The hallowed halls of academia aren’t really known for fostering a spirit of humility. Not always, of course, but often there’s a temptation toward pride that comes along with being a notch above one’s peers in intelligence and education.
James would call the smart-but-proud person a fool, or at least he seems to imply that here:
“Who is wise and understanding among you? Let him show it by his good life, by deeds done in the humility that comes from wisdom” (James 3:13).
There’s a message there for all of us, I think. Sometimes we religious folks are known for our Bible-toting, Scripture-quoting approach to life, and that’s not necessarily bad. It would help us all to spend more time memorizing portions of the Bible.
But knowing the Bible doesn’t necessarily mean anything.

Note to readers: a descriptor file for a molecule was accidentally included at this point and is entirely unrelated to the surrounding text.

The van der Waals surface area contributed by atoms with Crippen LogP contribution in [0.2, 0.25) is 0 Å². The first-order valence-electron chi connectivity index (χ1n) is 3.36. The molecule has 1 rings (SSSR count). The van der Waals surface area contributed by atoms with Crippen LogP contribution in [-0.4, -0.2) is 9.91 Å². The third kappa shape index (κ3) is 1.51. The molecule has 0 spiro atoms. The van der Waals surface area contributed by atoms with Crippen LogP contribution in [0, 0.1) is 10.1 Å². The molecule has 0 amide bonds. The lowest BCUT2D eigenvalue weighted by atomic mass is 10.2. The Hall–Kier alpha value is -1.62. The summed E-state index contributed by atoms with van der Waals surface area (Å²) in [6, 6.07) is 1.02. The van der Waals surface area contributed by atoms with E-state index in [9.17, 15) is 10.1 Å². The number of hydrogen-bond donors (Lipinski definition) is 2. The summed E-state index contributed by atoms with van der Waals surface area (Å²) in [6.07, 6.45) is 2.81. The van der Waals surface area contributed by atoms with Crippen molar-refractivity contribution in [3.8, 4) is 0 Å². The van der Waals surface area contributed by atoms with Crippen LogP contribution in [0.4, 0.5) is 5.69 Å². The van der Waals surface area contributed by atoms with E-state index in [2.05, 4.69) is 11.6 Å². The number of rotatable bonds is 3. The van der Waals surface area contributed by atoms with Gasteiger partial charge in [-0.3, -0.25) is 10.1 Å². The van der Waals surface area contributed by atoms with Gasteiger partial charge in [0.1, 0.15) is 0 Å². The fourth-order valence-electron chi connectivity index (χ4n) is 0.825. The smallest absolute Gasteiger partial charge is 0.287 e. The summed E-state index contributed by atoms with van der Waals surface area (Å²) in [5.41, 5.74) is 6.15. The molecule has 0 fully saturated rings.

When I was home from college one summer I worked at a bottling company in Memphis, Tennessee. My boss was a religious man, and he seemed to be fairly well-versed in Scripture. In fact, when a religious discussion came up, he would quickly insert his opinion. He loved to throw out Bible verses to prove people wrong.
A couple of problems made him less than convincing, however: he had a sour attitude about almost everything, and he cussed like the proverbial sailor.
Guess how many people he converted to his views on baptism?
James asks, “Who is wise and understanding among you?” He then answers his own question: He’s the one who lives a good life, a humble life.
Maybe our lesson here is to be careful how we use our understanding. Maybe we know a lot about the Bible, but if we’re proud we don’t really know it.
The Pharisees of Jesus’ day knew the Bible from cover to cover, but not really. They missed the main point.
That’s something we need to be careful about as well. We’re rapidly becoming a post-Christian nation, and most folks out there don’t really care how many verses we can quote.
But they do care if we’re living a “good life” . . . if anything convinces them to pursue faith, it’ll be what they see in us. —Chuck